The people's voice of reason

A Response to the Latest Shooting in Texas

The Uvalde, Texas massacre is the latest in a string of senseless killings by someone inflicting the EVIL that erupts within a perverted and demented mind and soul. Nineteen school children and two adult teachers were slaughtered at the hands of a maniacal Salvador Ramos as he shouted “You’re all gonna die!”

The debate rages as to whether it is society, genetics or pure evil that causes people to go on these rampages, to inflict harm and fear into some of the most vulnerable in our society. Here is a snapshot of the most severe:

1. Oct. 1, 2017 Las Vegas, NV 60 murdered

2. Jun 12, 2016 Orlando, FL 49 murdered

3. May 31, 1921 Tulsa, OK 39 murdered

4. April 16, 2007 Virginia Tech, VA 32 murdered

5. Dec 14, 2012 Newtown, CT 26 murdered

6. Nov 5, 2017 Southerland TX 25 murdered

7. Aug 3, 2019 El Paso, TX 23 murdered

8. May 24, 2022 Uvalde, TX 21 murdered

The recent wave can be traced to April 29, 1999, at Columbine High School in Littleton, CO. The profiles of these assassins varies as much as the locations, with many having warped manifestos, but others none.

Other infamous murderers include Ted Kaczynski, who began in the 1970s by using bombs while in 1982 in Chicago, the Tylenol murders, which remain unsolved, led to packaging security manufacturing across the world. Of course the 9/11/2001 hijacking and murders changed our “open” society forever, causing fear, vigilance and modifications to the point none have occurred in the united State since that awful day.

Both sides of the political spectrum turn toward the Second Amendment as the source of contention.

While reams of paper have been dedicated to the topic, the best source of meaning of the Second Amendment can be understood by the literal words of those who drafted it. For a detailed explanation of one view of the private right to bear arms see Stephen Hallbrook’s, JD, PhD, treatise on the linguistic meaning of the right to bear arms as intended by the founders at p 153 and following:

If our society desires to alter the Second Amendment to reign in the terror of gun violence, we have a political mechanism to accomplish this goal. Some states and cities have attempted to do a work around with the result that places like Chicago, Washington D.C. and Los Angeles have some of strictest gun control laws in the United States while at the same time experiencing the highest homicide counts in the country:

Chicago 797 murders pop: 2,700,000

Birmingham 213 murders pop: 210,000

Los Angeles 397 murders pop: 3,900,000

New York 485 murders pop: 8,300,000

DC 227 murders pop: 5,300,000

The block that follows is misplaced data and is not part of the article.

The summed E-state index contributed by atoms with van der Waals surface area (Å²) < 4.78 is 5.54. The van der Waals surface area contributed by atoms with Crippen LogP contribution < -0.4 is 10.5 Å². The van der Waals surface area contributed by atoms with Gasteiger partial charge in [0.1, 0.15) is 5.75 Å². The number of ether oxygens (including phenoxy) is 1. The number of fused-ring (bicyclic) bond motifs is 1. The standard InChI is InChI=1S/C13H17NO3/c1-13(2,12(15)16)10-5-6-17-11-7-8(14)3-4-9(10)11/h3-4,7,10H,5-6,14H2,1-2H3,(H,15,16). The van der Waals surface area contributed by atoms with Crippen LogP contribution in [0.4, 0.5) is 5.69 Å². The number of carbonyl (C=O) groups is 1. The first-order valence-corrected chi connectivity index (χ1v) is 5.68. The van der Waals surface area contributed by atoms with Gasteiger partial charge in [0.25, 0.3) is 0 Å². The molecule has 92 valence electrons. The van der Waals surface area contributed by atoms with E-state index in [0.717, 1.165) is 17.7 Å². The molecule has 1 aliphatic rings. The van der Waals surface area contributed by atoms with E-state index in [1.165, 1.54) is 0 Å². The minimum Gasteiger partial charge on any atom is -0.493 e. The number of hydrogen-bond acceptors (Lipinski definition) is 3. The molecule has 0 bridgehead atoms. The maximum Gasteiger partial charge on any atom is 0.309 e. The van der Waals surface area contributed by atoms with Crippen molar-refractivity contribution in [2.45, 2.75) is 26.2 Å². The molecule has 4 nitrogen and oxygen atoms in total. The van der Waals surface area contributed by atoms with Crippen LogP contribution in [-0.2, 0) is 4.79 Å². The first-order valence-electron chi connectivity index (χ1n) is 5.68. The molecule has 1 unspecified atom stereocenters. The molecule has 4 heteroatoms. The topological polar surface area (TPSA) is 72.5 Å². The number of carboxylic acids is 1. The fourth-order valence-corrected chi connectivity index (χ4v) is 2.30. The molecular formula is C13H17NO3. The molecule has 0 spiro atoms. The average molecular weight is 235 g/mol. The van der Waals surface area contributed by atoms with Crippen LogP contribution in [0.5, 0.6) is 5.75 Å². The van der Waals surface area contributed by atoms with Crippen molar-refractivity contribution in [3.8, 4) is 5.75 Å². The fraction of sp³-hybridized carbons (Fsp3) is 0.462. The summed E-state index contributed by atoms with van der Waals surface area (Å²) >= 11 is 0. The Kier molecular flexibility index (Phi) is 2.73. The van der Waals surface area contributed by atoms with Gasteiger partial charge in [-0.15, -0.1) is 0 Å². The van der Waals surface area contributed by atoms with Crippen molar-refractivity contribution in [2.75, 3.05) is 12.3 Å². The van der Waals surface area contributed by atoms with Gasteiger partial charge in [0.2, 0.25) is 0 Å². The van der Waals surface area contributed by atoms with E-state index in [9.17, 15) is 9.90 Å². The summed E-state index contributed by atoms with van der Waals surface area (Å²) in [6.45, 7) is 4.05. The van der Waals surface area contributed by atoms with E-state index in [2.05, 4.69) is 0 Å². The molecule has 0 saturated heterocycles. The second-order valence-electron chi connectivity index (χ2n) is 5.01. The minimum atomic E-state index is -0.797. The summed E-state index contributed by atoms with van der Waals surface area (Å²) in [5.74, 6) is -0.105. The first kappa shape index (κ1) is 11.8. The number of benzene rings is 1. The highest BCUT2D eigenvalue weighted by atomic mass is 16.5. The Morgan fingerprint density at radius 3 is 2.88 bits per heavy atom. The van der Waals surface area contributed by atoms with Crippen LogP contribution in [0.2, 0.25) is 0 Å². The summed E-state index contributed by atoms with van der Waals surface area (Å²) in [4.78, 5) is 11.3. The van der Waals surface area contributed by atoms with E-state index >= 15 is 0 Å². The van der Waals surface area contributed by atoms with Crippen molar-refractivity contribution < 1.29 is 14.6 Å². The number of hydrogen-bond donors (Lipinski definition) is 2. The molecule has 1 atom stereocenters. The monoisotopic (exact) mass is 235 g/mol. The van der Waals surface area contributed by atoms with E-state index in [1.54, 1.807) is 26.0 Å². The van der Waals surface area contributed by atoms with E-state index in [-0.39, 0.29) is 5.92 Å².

Montgomery 79 murders pop: 199,000

Can the government really come to the rescue to stop this violence?

One need only look to Ukraine as a cautionary tale of what happens when you believe government’s comforting words of paternalism. Ukraine once commanded the world’s third largest stockpile of nuclear weapons, arguably a strong deterrent and defense against possible assaults from surrounding countries. But, the U.S negotiated with its people to relinquish its weapons with the assurance that our government would defend it should it be attacked (1994 Budapest Memorandum). Less than 30 years later, the country lies in ruins, millions of Ukrainians have become refugees, and the U.S. declines to get it hands bloody by fighting a proxy war with little hope of winning.

Gun violence is horrible. In 2021, over 21,000 people were murdered, and 24,000 people committed suicide. Compared to the total number of mass shootings (defined as four or more deaths), which included 702 murdered and 2,800 injured since first documented, one could surmise that mass shootings are so statistically insignificant so as not to warrant a sea of change in cultural and legal thinking.

However, in Daniel Khaneman’s book, Thinking Fast and Slow, he delves into our thinking mind that categorizes events and decision making into Systems 1 and 2. He explains how emotions (S1) often erroneously override facts (S2) when it comes to our understanding, actions and responses.

But, statistics do not heal wounds, mollify anger or solve problems. The pain inflicted from these callous acts can never be fully removed. We as a culture have changed dramatically in the last 50 years. I am old enough to remember Sears’ catalogues selling rifles. Most of my friends had hunting guns to use long before their 18th birthdays. For 60 or so years, no school, movie house, or church was ever targeted for such heinous behavior. So, what has changed? Is it that the sanctity of life has been maligned by, for example, at-will abortions (approximately 70 million since Roe v. Wade, 1973) Or is it inculcating malleable minors with harsh media in the form of slasher movies, brazen disregard for laws, or utter contempt for anyone not in agreement with selfish motives, whether it be breaking a grocery store line or road rage. Or could one look toward the video game industry with such violent interactive products like Call of Duty, Grand Theft Auto, Diablo, or Fallout? Could it be the multiple failures of the religious community ranging from materialism to hypocrisy to apathy? Could it be the disintegration of the nuclear family? Or is it something else? At its core this evil that surrounds us is no different than that found in the Bible spoken so long ago yet so clearly by the prophet Jeremiah in Chapter 2.

But through this temporal grief and despair, we have eternal hope found through prayer. Let us bow our heads, kneel, and pray. As President Lincoln explained, “I have been driven many times upon my knees by the overwhelming conviction that I had nowhere else to go.”


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